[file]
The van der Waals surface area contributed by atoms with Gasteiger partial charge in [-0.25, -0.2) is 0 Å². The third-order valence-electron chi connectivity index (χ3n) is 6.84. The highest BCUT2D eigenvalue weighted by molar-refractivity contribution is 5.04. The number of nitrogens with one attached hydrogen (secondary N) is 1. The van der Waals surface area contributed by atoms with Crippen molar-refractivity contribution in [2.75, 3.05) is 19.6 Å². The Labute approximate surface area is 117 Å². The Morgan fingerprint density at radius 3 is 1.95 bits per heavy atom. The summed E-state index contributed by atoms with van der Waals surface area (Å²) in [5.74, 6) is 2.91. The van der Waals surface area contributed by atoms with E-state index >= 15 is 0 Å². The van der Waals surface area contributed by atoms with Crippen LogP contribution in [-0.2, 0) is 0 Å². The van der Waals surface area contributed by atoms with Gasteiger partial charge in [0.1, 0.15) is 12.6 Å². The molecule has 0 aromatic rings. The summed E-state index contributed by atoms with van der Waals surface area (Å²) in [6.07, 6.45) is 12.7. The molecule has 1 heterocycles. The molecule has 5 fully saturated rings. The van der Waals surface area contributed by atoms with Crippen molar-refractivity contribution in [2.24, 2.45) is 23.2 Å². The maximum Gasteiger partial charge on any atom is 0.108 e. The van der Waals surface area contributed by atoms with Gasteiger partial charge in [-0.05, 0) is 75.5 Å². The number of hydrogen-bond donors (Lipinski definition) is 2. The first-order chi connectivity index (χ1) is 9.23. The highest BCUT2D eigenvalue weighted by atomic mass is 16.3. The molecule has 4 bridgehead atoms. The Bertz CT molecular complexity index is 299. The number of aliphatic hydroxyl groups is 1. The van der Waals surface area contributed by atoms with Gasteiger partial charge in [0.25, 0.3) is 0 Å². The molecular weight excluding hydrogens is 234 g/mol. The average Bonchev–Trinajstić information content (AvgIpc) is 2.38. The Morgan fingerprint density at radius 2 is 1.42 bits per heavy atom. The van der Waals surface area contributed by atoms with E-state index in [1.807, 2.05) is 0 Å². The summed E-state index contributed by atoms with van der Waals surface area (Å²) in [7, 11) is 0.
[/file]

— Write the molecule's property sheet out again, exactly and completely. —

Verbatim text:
The van der Waals surface area contributed by atoms with Gasteiger partial charge in [-0.25, -0.2) is 0 Å². The third-order valence-electron chi connectivity index (χ3n) is 6.84. The highest BCUT2D eigenvalue weighted by molar-refractivity contribution is 5.04. The number of nitrogens with one attached hydrogen (secondary N) is 1. The van der Waals surface area contributed by atoms with Crippen molar-refractivity contribution in [2.75, 3.05) is 19.6 Å². The Labute approximate surface area is 117 Å². The Morgan fingerprint density at radius 3 is 1.95 bits per heavy atom. The summed E-state index contributed by atoms with van der Waals surface area (Å²) in [5.74, 6) is 2.91. The van der Waals surface area contributed by atoms with E-state index >= 15 is 0 Å². The van der Waals surface area contributed by atoms with Crippen LogP contribution in [-0.2, 0) is 0 Å². The van der Waals surface area contributed by atoms with Gasteiger partial charge in [0.1, 0.15) is 12.6 Å². The molecule has 0 aromatic rings. The summed E-state index contributed by atoms with van der Waals surface area (Å²) in [6.07, 6.45) is 12.7. The molecule has 1 heterocycles. The molecule has 5 fully saturated rings. The van der Waals surface area contributed by atoms with Crippen molar-refractivity contribution in [2.24, 2.45) is 23.2 Å². The maximum Gasteiger partial charge on any atom is 0.108 e. The van der Waals surface area contributed by atoms with Gasteiger partial charge in [-0.05, 0) is 75.5 Å². The number of hydrogen-bond donors (Lipinski definition) is 2. The first-order chi connectivity index (χ1) is 9.23. The highest BCUT2D eigenvalue weighted by atomic mass is 16.3. The molecule has 4 bridgehead atoms. The Bertz CT molecular complexity index is 299. The number of aliphatic hydroxyl groups is 1. The van der Waals surface area contributed by atoms with Gasteiger partial charge in [0.25, 0.3) is 0 Å². The molecular weight excluding hydrogens is 234 g/mol. The average Bonchev–Trinajstić information content (AvgIpc) is 2.38. The Morgan fingerprint density at radius 2 is 1.42 bits per heavy atom. The van der Waals surface area contributed by atoms with E-state index in [1.807, 2.05) is 0 Å². The summed E-state index contributed by atoms with van der Waals surface area (Å²) in [7, 11) is 0.